Djabri, A., Guy, R. H. and Delgado-Charro, M. B., 2012. Transdermal iontophoresis of ranitidine: An opportunity in paediatric drug therapy. International Journal of Pharmaceutics, 435 (1), pp. 27-32.
The objective of this study was to examine the use of transdermal iontophoresis for the delivery of ranitidine hydrochloride in children. Constant, direct current, anodal iontophoresis of ranitidine was performed in vitro across dermatomed pig skin. The effect of donor vehicle, current intensity, and drug concentration were first examined using aqueous solutions. It was found that drug delivery was higher at pH 7 (donor: 5 mM Tris) than pH 5.6 (donor: water). In the presence of low levels of competing background electrolyte, ranitidine delivery increased linearly with applied current but was independent of the donor drug concentration. The second part of the study evaluated two Pluronic ® F-127 gels as potential vehicles for ranitidine delivery. The formulations were characterised in terms of apparent viscosity, conductivity and passive permeation measurements. Iontophoretic delivery of ranitidine was only slightly affected when delivered from the gels relative to aqueous solutions. Overall the results demonstrated that therapeutic paediatric doses of ranitidine (neonates: 0.09-0.17 μmol/kg h; 1 month to 12 years: 0.36-0.71 μmol/kg h) could be easily achieved by transdermal iontophoresis with simple gel patches of practical surface area (0.2-1.5 cm 2/kg).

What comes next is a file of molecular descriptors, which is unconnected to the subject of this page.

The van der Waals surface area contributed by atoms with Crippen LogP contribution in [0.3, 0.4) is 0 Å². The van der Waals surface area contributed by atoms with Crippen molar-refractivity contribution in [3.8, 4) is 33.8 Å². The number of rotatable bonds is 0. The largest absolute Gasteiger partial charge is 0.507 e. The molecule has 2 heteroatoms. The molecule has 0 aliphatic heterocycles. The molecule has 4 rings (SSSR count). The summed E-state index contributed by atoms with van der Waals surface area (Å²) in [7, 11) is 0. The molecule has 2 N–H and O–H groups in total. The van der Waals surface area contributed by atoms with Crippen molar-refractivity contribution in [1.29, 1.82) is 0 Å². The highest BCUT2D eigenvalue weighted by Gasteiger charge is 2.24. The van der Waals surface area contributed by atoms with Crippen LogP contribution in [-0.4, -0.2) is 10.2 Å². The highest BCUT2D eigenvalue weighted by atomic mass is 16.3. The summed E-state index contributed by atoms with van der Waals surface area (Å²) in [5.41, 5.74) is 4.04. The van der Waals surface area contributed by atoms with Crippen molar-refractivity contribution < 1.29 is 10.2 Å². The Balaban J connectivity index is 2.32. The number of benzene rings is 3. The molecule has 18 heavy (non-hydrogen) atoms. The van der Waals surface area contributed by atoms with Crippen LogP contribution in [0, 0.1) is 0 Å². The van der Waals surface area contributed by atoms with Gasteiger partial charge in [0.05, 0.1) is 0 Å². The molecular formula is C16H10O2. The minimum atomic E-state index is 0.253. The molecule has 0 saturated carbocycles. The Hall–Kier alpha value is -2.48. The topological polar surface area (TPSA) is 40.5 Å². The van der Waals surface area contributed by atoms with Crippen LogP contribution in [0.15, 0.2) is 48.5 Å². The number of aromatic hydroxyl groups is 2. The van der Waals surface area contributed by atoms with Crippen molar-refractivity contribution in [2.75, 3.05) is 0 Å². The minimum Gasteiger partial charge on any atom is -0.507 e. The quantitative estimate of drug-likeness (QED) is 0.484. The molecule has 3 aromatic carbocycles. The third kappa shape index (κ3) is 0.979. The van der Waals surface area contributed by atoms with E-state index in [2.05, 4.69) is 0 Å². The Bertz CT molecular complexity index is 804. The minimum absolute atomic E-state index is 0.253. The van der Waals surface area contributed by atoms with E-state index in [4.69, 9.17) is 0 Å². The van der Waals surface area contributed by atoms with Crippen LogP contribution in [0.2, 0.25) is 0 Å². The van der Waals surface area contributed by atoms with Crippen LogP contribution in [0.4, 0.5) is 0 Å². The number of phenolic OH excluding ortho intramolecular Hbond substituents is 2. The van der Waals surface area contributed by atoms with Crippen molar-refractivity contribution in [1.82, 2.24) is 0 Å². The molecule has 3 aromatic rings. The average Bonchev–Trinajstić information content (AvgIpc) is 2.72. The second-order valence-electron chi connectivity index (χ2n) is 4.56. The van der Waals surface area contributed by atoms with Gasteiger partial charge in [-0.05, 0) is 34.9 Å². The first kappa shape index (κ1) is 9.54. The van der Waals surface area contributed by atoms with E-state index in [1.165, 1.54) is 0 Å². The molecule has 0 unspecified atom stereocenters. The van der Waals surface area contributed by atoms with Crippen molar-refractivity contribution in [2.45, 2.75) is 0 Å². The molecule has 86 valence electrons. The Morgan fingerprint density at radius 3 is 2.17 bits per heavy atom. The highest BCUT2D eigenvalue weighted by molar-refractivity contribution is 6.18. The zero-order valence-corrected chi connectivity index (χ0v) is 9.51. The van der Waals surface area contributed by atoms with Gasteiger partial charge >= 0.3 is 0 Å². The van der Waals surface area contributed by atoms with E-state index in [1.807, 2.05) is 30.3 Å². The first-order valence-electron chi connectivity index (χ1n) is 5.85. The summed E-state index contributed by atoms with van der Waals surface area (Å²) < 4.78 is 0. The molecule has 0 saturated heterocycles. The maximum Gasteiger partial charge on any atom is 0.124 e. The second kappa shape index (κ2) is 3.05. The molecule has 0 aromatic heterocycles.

|Item Type ||Articles|
|Creators||Djabri, A., Guy, R. H. and Delgado-Charro, M. B.|
|Departments||Faculty of Science > Pharmacy & Pharmacology|
|Publisher Statement||Delgardo-Charro_IJP_2012.pdf: NOTICE: this is the author’s version of a work that was accepted for publication in International Journal of Pharmaceutics. Changes resulting from the publishing process, such as peer review, editing, corrections, structural formatting, and other quality control mechanisms may not be reflected in this document. Changes may have been made to this work since it was submitted for publication. A definitive version was subsequently published in International Journal of Pharmaceutics, vol 435, issue 1, 2012, DOI 10.1016/j.ijpharm.2012.03.006|
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